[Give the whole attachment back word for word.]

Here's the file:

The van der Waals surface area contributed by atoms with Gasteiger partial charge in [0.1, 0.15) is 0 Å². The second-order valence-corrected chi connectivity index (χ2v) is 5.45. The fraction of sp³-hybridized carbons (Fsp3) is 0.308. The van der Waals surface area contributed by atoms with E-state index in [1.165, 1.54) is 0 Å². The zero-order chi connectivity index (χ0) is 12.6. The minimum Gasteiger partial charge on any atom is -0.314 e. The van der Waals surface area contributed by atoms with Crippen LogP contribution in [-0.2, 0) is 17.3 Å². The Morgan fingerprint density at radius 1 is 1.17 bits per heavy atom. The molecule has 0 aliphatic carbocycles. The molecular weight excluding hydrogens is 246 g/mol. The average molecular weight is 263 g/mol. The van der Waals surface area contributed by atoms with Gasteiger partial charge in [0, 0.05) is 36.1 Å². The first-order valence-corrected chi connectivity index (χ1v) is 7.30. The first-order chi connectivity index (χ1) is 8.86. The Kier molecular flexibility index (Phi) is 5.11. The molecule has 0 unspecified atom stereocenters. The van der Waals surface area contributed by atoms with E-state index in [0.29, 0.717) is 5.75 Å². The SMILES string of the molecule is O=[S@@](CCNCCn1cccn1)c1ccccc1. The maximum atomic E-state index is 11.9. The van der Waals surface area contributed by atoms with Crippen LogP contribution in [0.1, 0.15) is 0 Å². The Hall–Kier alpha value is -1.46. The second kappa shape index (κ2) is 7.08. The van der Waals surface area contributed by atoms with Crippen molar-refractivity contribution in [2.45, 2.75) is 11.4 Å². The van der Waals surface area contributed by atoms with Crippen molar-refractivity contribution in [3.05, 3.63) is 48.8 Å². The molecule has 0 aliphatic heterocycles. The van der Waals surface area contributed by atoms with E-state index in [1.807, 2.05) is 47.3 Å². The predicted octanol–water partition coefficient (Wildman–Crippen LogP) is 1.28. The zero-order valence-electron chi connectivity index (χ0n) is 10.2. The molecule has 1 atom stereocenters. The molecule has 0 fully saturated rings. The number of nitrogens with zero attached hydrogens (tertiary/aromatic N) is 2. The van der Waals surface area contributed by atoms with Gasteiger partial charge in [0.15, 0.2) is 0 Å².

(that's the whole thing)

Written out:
The van der Waals surface area contributed by atoms with Gasteiger partial charge in [0.1, 0.15) is 0 Å². The second-order valence-corrected chi connectivity index (χ2v) is 5.45. The fraction of sp³-hybridized carbons (Fsp3) is 0.308. The van der Waals surface area contributed by atoms with E-state index in [1.165, 1.54) is 0 Å². The zero-order chi connectivity index (χ0) is 12.6. The minimum Gasteiger partial charge on any atom is -0.314 e. The van der Waals surface area contributed by atoms with Crippen LogP contribution in [-0.2, 0) is 17.3 Å². The Morgan fingerprint density at radius 1 is 1.17 bits per heavy atom. The molecule has 0 aliphatic carbocycles. The molecular weight excluding hydrogens is 246 g/mol. The average molecular weight is 263 g/mol. The van der Waals surface area contributed by atoms with Gasteiger partial charge in [0, 0.05) is 36.1 Å². The first-order valence-corrected chi connectivity index (χ1v) is 7.30. The first-order chi connectivity index (χ1) is 8.86. The Kier molecular flexibility index (Phi) is 5.11. The molecule has 0 unspecified atom stereocenters. The van der Waals surface area contributed by atoms with E-state index in [0.29, 0.717) is 5.75 Å². The SMILES string of the molecule is O=[S@@](CCNCCn1cccn1)c1ccccc1. The maximum atomic E-state index is 11.9. The van der Waals surface area contributed by atoms with Crippen LogP contribution in [0.1, 0.15) is 0 Å². The Hall–Kier alpha value is -1.46. The second kappa shape index (κ2) is 7.08. The van der Waals surface area contributed by atoms with Crippen molar-refractivity contribution in [2.45, 2.75) is 11.4 Å². The van der Waals surface area contributed by atoms with Crippen molar-refractivity contribution in [3.05, 3.63) is 48.8 Å². The molecule has 0 aliphatic heterocycles. The van der Waals surface area contributed by atoms with E-state index in [1.807, 2.05) is 47.3 Å². The predicted octanol–water partition coefficient (Wildman–Crippen LogP) is 1.28. The zero-order valence-electron chi connectivity index (χ0n) is 10.2. The molecule has 1 atom stereocenters. The molecule has 0 fully saturated rings. The number of nitrogens with zero attached hydrogens (tertiary/aromatic N) is 2. The van der Waals surface area contributed by atoms with Gasteiger partial charge in [0.15, 0.2) is 0 Å².